Ottawa says there's enough of these smaller jobs to suffice.
"That's a debatable point," says Peter Cairns, a retired vice-admiral who heads the Canadian Shipbuilding Association.
The Irving yard, one of Canada's largest, is considered a strong contender to win one of the big contracts - which would leave Quebec and B.C.'s Vancouver Shipyards fighting for the second.
It will be hard for the Tories to ignore Quebec, a province where they're working hard to preserve their hard-fought political gains in the run-up to a possible election. The Davie yard is located in Quebec City, where the Conservatives hold many of their Quebec seats and the need to keep this region happy exerts a powerful pull on Mr. Harper's government. The Tories are even considering abandoning their fiscally conservative principles to help fund the construction of a professional sports arena in Quebec City.
Quebec's Davie shipyard is currently insolvent and under court protection from creditors, but is looking for an investor to help it move forward.
Washington Marine Group CEO Jonathan Whitworth said the process Ottawa has set up has been fair so far. He said, however, that Davie's insolvency "has to be" one factor considered in Ottawa's evaluation of possible bidders.
"In traditional businesses, either inside or outside government procurement projects, usually you have to be a solvent, going concern."
Mr. Cairns, however, said it's hard to imagine Quebec being excluded from such a significant procurement project. The political blowback would be immense. Even as it demanded $5-billion in concessions to support the 2011 budget, the Bloc Québécois called for the Davie shipyards to get its fair share of the large vessel work.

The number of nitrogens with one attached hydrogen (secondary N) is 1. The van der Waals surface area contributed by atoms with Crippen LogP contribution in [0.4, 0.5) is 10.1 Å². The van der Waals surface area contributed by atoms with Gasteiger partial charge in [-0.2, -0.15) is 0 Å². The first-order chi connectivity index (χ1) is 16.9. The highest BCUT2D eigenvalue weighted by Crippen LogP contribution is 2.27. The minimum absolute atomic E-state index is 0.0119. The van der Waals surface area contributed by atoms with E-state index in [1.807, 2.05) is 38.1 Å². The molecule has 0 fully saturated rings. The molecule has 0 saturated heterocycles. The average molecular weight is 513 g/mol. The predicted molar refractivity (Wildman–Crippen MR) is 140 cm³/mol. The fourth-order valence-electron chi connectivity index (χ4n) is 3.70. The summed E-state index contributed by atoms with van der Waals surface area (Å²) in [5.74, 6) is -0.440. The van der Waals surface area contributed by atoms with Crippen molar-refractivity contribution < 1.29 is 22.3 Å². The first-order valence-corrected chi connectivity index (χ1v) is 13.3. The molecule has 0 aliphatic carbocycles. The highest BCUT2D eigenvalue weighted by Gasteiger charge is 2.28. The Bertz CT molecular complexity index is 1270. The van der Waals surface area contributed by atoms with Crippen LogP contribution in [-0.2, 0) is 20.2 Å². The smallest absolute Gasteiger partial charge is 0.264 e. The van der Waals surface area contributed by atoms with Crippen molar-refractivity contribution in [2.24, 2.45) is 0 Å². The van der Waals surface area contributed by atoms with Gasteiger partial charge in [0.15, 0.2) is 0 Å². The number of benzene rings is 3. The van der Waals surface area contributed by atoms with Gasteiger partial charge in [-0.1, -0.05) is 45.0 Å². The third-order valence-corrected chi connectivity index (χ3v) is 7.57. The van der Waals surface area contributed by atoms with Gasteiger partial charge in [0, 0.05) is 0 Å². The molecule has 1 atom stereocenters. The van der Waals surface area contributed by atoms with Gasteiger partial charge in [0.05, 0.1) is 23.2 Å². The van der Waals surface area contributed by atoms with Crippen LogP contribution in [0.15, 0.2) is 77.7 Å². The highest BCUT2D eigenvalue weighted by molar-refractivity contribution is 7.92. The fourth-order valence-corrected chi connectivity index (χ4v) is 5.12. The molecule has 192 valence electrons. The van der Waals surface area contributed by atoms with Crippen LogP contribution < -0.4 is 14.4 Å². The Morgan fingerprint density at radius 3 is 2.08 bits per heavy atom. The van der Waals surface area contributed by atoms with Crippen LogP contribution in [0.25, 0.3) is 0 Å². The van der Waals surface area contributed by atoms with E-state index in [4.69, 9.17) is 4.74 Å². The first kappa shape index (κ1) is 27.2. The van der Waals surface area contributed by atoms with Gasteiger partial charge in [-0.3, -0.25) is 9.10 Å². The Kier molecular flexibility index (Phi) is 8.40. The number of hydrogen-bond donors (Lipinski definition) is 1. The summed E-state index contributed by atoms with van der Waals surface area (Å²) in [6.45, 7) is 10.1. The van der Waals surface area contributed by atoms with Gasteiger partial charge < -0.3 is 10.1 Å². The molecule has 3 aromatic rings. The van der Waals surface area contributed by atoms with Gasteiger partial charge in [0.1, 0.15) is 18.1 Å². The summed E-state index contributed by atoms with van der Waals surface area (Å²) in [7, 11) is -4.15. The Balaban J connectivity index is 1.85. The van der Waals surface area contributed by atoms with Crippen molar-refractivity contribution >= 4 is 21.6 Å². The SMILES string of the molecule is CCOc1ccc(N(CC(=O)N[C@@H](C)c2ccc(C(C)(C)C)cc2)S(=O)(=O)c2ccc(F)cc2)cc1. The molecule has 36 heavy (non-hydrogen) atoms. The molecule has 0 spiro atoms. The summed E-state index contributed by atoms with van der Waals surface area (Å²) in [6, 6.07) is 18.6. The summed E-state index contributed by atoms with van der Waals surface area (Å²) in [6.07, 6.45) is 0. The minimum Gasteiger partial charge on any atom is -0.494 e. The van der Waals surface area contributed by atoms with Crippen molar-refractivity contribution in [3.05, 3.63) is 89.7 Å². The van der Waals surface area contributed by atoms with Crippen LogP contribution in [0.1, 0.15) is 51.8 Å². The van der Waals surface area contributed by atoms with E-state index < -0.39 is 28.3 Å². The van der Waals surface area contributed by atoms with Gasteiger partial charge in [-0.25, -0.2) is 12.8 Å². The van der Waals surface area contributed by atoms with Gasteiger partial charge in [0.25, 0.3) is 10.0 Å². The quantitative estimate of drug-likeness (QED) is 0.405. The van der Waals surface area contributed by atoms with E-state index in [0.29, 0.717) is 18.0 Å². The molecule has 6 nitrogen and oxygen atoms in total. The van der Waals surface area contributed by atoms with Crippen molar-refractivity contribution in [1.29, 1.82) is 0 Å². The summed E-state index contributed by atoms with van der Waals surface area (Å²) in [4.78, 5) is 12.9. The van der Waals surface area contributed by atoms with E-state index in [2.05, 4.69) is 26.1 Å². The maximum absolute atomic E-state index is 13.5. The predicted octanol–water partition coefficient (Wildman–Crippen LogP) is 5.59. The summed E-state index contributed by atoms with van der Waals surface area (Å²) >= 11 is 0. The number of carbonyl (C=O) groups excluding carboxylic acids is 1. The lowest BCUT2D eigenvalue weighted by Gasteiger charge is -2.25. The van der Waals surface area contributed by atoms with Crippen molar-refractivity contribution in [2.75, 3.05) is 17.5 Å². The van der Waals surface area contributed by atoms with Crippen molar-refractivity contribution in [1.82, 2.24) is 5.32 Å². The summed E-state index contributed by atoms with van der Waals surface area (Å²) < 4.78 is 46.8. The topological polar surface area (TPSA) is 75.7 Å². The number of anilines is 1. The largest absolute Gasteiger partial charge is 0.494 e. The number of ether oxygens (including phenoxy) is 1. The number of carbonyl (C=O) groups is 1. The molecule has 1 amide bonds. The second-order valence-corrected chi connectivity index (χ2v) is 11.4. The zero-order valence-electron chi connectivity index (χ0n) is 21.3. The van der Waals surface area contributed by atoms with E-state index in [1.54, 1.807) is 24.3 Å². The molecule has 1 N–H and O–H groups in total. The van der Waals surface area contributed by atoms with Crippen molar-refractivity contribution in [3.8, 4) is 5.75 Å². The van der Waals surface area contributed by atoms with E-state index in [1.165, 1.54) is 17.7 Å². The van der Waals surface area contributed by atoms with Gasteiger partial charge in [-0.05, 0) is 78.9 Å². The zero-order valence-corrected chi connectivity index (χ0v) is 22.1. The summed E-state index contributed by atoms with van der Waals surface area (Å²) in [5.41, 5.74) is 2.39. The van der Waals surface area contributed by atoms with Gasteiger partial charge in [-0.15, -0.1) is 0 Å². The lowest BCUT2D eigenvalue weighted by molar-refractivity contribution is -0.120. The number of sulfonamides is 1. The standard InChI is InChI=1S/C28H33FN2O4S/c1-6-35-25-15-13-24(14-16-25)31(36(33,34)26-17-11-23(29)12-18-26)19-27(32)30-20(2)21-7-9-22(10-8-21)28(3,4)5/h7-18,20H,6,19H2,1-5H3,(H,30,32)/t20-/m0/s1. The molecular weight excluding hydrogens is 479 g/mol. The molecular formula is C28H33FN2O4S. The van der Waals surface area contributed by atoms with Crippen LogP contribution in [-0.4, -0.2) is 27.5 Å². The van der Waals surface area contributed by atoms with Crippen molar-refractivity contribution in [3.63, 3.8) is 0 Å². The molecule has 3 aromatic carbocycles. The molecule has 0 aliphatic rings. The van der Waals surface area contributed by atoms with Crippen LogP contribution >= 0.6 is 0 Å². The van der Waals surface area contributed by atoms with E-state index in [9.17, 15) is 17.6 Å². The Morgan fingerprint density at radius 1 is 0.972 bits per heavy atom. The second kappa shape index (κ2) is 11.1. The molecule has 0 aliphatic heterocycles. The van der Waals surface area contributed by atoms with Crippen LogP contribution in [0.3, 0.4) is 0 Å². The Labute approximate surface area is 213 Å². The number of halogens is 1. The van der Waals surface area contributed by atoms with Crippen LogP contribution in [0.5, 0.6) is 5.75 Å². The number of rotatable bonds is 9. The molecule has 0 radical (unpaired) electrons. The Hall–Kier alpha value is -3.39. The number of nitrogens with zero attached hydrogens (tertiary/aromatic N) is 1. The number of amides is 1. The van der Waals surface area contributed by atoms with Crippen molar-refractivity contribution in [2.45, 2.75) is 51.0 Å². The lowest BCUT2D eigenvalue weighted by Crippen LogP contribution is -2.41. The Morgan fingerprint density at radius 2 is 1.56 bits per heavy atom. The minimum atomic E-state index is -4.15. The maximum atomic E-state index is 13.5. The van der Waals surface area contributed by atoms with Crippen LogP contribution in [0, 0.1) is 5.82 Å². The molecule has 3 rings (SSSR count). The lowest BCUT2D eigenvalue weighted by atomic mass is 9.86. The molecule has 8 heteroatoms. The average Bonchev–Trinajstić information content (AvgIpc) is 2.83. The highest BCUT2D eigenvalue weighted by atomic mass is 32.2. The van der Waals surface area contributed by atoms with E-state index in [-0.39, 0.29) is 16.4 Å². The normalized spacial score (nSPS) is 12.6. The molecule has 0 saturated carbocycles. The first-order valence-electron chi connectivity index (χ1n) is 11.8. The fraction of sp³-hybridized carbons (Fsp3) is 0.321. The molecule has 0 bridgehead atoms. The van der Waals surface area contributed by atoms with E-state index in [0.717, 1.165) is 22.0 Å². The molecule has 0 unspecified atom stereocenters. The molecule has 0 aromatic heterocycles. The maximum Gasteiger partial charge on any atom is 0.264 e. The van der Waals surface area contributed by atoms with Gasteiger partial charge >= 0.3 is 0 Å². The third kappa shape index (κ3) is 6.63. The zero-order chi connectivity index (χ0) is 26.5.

"Historically, the idea of leaving Quebec out of a major building program has not been considered politically viable," Mr. Cairns said.
He said he believes the process that Ottawa has put in place will be fair, but then again, he adds, "Beauty is in the eye of the beholder" and the loser might not see it that way.
The contrast between how the Harper government has handled the F-35 fighter jet purchase and the shipbuilding packages couldn't be more stark.
The Tories opted to go with a U.S. aircraft but made the decision without a competition - a move that's come under heavy fire.
In shipbuilding, the Conservatives have gone to great lengths to firewall the competition from accusations of political influence and ensure the yards are chosen based on the best bids.
They've hired KPMG to design the procurement process, enlisted U.K. marine construction experts to verify each yard's capacity and appointed a "fairness monitor" to referee how decisions are made.
In the end, Ottawa's decision will dramatically change the future for the winning shipyards, which will be able to make a living as construction yards rather than repair shops. A generation of young workers in two regions will be able to plan an uninterrupted career in building new ships.
"What it would mean is there is a future for the industry on the West Coast," George MacPherson, president of the B.C. Shipyard General Workers' Federation, said.
"If B.C. loses, then I think what you are left with on the West Coast is a bunch of small yards. I think you would see the major yard go out of business."
The alternative is sporadic contracts and repair work.
"It's been feast or famine. … We had full employment four or five years ago. Today we have high unemployment," Mr. MacPherson said.
Two years ago, he recalled, there were up to 110 shipyard apprentices training, and today three quarters have been lost in the economic downturn.
"If we're successful ... it will be boom days again in North Vancouver."